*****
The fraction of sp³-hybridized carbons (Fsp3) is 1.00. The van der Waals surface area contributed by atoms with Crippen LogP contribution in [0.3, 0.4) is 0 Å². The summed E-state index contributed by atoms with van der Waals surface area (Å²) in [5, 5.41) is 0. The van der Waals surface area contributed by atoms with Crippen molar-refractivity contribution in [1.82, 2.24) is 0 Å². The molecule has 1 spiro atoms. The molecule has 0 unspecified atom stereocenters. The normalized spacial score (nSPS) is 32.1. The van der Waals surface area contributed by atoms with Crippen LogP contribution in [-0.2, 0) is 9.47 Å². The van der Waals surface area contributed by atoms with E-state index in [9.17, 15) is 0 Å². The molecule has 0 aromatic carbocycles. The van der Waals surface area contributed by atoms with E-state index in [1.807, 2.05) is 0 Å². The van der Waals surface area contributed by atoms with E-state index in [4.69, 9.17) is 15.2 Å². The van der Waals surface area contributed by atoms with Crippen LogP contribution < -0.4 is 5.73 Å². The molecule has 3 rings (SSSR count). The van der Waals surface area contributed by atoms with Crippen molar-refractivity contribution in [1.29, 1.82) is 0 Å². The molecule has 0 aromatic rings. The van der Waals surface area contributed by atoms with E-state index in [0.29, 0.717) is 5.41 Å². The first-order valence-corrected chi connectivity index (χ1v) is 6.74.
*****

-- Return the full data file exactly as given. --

The fraction of sp³-hybridized carbons (Fsp3) is 1.00. The van der Waals surface area contributed by atoms with Crippen LogP contribution in [0.3, 0.4) is 0 Å². The summed E-state index contributed by atoms with van der Waals surface area (Å²) in [5, 5.41) is 0. The van der Waals surface area contributed by atoms with Crippen molar-refractivity contribution in [1.82, 2.24) is 0 Å². The molecule has 1 spiro atoms. The molecule has 0 unspecified atom stereocenters. The normalized spacial score (nSPS) is 32.1. The van der Waals surface area contributed by atoms with Crippen LogP contribution in [-0.2, 0) is 9.47 Å². The van der Waals surface area contributed by atoms with E-state index in [9.17, 15) is 0 Å². The molecule has 0 aromatic carbocycles. The van der Waals surface area contributed by atoms with E-state index in [1.807, 2.05) is 0 Å². The van der Waals surface area contributed by atoms with E-state index in [4.69, 9.17) is 15.2 Å². The van der Waals surface area contributed by atoms with Crippen LogP contribution < -0.4 is 5.73 Å². The molecule has 3 rings (SSSR count). The van der Waals surface area contributed by atoms with Crippen molar-refractivity contribution in [1.29, 1.82) is 0 Å². The molecule has 0 aromatic rings. The van der Waals surface area contributed by atoms with E-state index in [0.29, 0.717) is 5.41 Å². The first-order valence-corrected chi connectivity index (χ1v) is 6.74.